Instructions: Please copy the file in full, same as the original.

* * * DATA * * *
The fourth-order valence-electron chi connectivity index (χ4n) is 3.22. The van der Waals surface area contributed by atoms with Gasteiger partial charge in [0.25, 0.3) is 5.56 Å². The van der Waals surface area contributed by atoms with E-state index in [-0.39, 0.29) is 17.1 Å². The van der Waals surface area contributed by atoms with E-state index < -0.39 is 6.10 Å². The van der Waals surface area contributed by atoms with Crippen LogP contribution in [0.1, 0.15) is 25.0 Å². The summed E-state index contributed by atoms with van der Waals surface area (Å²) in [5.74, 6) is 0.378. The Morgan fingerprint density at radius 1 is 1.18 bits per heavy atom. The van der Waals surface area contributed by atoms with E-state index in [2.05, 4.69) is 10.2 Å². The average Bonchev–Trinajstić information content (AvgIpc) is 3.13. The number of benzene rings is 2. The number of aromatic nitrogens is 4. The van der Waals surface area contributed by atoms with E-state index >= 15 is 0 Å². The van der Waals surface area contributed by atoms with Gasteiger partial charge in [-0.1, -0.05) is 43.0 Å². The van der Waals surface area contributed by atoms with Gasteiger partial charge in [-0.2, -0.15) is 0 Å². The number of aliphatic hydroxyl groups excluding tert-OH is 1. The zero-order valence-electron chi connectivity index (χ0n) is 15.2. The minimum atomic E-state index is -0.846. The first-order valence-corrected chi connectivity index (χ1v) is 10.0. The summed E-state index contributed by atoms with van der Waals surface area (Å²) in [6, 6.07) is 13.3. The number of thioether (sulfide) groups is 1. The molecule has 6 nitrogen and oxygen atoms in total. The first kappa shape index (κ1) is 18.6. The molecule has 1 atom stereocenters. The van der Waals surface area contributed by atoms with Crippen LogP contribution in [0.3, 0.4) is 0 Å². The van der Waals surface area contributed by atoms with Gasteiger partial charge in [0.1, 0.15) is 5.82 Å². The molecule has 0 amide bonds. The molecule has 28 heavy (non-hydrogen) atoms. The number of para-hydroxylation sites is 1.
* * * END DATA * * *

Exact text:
The fourth-order valence-electron chi connectivity index (χ4n) is 3.22. The van der Waals surface area contributed by atoms with Gasteiger partial charge in [0.25, 0.3) is 5.56 Å². The van der Waals surface area contributed by atoms with E-state index in [-0.39, 0.29) is 17.1 Å². The van der Waals surface area contributed by atoms with E-state index < -0.39 is 6.10 Å². The van der Waals surface area contributed by atoms with Crippen LogP contribution in [0.1, 0.15) is 25.0 Å². The summed E-state index contributed by atoms with van der Waals surface area (Å²) in [5.74, 6) is 0.378. The Morgan fingerprint density at radius 1 is 1.18 bits per heavy atom. The van der Waals surface area contributed by atoms with E-state index in [2.05, 4.69) is 10.2 Å². The average Bonchev–Trinajstić information content (AvgIpc) is 3.13. The number of benzene rings is 2. The number of aromatic nitrogens is 4. The van der Waals surface area contributed by atoms with E-state index >= 15 is 0 Å². The van der Waals surface area contributed by atoms with Gasteiger partial charge in [-0.1, -0.05) is 43.0 Å². The van der Waals surface area contributed by atoms with Gasteiger partial charge in [-0.2, -0.15) is 0 Å². The number of aliphatic hydroxyl groups excluding tert-OH is 1. The zero-order valence-electron chi connectivity index (χ0n) is 15.2. The minimum atomic E-state index is -0.846. The first-order valence-corrected chi connectivity index (χ1v) is 10.0. The summed E-state index contributed by atoms with van der Waals surface area (Å²) in [6, 6.07) is 13.3. The number of thioether (sulfide) groups is 1. The molecule has 6 nitrogen and oxygen atoms in total. The first kappa shape index (κ1) is 18.6. The molecule has 1 atom stereocenters. The van der Waals surface area contributed by atoms with Crippen LogP contribution in [0.3, 0.4) is 0 Å². The van der Waals surface area contributed by atoms with Gasteiger partial charge in [0.1, 0.15) is 5.82 Å². The molecule has 0 amide bonds. The molecule has 28 heavy (non-hydrogen) atoms. The number of para-hydroxylation sites is 1.